Thursday, August 23, 2007

Presenting: The Rebel Alliance

For those interested in the juicy political manouevers going on at my school, here's a summary of events as they stand. Our big issue is actually about books and class changes, something I haven't gone into detail about here. My classes were changed and then changed back once the shit hit the fan. Fortunately I had never stopped teaching the lessons I'd planned because I'm insanely stubborn and resistant to authority.

The LA Times did a fairly responsible piece. They say we're in negotiations with some kind of mediator - that's not true - but the rest is accurate.

LA Weekly did a piece that is very clearly on our side. I like what they say here, but my inner journalist cringes at the lack of objectivity. Still, they really understood what we are upset about, much more than the other media outlets.

Education Week wrote a pretty good article a few days ago.

Channel 7 thinks we're fighting for bathrooms and snack breaks. This is why I roll my eyes at the TV news people. Print journalists almost always do a better job. And two teachers did not resign at the rally. They quit two weeks ago and came to explain why at the rally.


  1. Haven't read the others, yet, but you could read between the lines of the LA Times article and figure this guy is good at politics, crappy at the actual job.

    And I've done blog entries on that subject in the screenwriting world. There are all kinds of people who contimue to work because they are "great in the room" but suck on the page.

    That's another one of those big changes in the world - now it's more important to look like you know what you are doing than to actually know what you are doing... because very few people in power seem able to figure out if you know what you are doing or not. Idiots rise.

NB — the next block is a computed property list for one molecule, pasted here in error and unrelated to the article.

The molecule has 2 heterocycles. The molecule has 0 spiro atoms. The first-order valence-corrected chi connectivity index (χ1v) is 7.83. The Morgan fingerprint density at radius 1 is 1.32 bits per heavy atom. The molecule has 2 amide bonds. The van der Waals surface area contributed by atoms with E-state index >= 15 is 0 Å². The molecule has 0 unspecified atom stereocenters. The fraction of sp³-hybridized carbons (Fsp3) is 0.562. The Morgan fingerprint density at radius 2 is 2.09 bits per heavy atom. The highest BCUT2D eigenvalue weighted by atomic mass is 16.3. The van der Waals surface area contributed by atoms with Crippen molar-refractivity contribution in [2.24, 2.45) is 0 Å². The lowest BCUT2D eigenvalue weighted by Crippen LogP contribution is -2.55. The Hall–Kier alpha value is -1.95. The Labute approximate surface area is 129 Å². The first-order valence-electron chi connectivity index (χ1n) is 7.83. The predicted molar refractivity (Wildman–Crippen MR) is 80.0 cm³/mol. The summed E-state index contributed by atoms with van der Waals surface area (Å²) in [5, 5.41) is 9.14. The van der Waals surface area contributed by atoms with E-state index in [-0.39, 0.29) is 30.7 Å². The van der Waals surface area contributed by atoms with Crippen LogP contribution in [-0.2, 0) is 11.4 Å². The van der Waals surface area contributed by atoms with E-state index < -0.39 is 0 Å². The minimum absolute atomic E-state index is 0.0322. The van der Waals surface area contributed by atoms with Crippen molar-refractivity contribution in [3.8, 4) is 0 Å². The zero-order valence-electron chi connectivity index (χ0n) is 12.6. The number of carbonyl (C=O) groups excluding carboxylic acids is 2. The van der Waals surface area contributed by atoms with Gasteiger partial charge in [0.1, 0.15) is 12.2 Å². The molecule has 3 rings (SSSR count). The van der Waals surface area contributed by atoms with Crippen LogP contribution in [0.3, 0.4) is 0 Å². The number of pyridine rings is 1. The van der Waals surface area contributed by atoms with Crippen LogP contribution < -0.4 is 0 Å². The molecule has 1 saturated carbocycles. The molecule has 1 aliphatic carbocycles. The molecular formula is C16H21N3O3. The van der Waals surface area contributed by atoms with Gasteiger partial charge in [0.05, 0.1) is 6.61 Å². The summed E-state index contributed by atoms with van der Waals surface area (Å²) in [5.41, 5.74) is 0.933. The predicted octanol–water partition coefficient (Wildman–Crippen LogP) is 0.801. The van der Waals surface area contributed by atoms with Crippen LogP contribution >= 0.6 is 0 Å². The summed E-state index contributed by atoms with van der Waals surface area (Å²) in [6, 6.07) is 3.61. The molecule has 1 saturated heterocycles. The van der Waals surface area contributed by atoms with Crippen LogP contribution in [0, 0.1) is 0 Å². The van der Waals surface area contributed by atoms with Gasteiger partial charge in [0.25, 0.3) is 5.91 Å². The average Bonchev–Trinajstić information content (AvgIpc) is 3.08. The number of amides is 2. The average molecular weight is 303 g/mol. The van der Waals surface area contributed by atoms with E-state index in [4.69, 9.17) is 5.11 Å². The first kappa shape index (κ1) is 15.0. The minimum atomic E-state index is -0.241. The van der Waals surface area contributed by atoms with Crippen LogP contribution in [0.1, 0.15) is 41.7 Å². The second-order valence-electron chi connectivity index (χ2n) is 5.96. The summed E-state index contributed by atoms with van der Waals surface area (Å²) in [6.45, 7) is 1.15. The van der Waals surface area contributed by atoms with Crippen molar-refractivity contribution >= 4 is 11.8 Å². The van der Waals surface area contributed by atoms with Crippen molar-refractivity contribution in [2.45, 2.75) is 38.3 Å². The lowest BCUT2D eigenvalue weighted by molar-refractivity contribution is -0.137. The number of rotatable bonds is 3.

- Bill

  2. Emily,

    I've been reading your blog for months now (btw, I love it), but this is the first thing I've felt able to comment on.

    From the LA times article, it seems like the courts forced the principle to make the changes, that he changed the content of courses so that there were textbooks available? Now, I don't think you can possibly do a good job teaching a course when the content is changed partway through, but how is it his fault? Not saying that it isn't, just saying that I don't understand.

    Me, I don't think a "police officer-turned-educator" is necessarily a good thing - I know discipline is a problem, but I'd rather have a principle whose first concern in education. It's amazing how much better things are when the administration and the teachers are all in accord.

    I have a somewhat unrelated question: how do you feel about "No Child Left Behind?" I feel by emphasizing the "bottom line," if you will, we lose track of helping the really bright kids to become great. But then, I'm not a teacher, so I'd love to hear your point of view.

  3. What if in your zombie movie, some of the zombies are actually highly-functioning zombies... and one of them is the principal of an LA school until he's exposed as the zombie douchebag he is?

  4. He had to changes the courses to match the books because he failed to order the correct books in the first place. Also, when he made this change he didn't tell anybody. Not the kids, parents or teachers. We just came in one day and our classes were changed without warning. We had no time to prepare new lessons and many of the kids were now enrolled in classes they already passed or didn't need. That's why we're pissed.

    Trust me. The guy's a massive douchebag. Bill's right. He's all politics.

    I'll address NCLB later.


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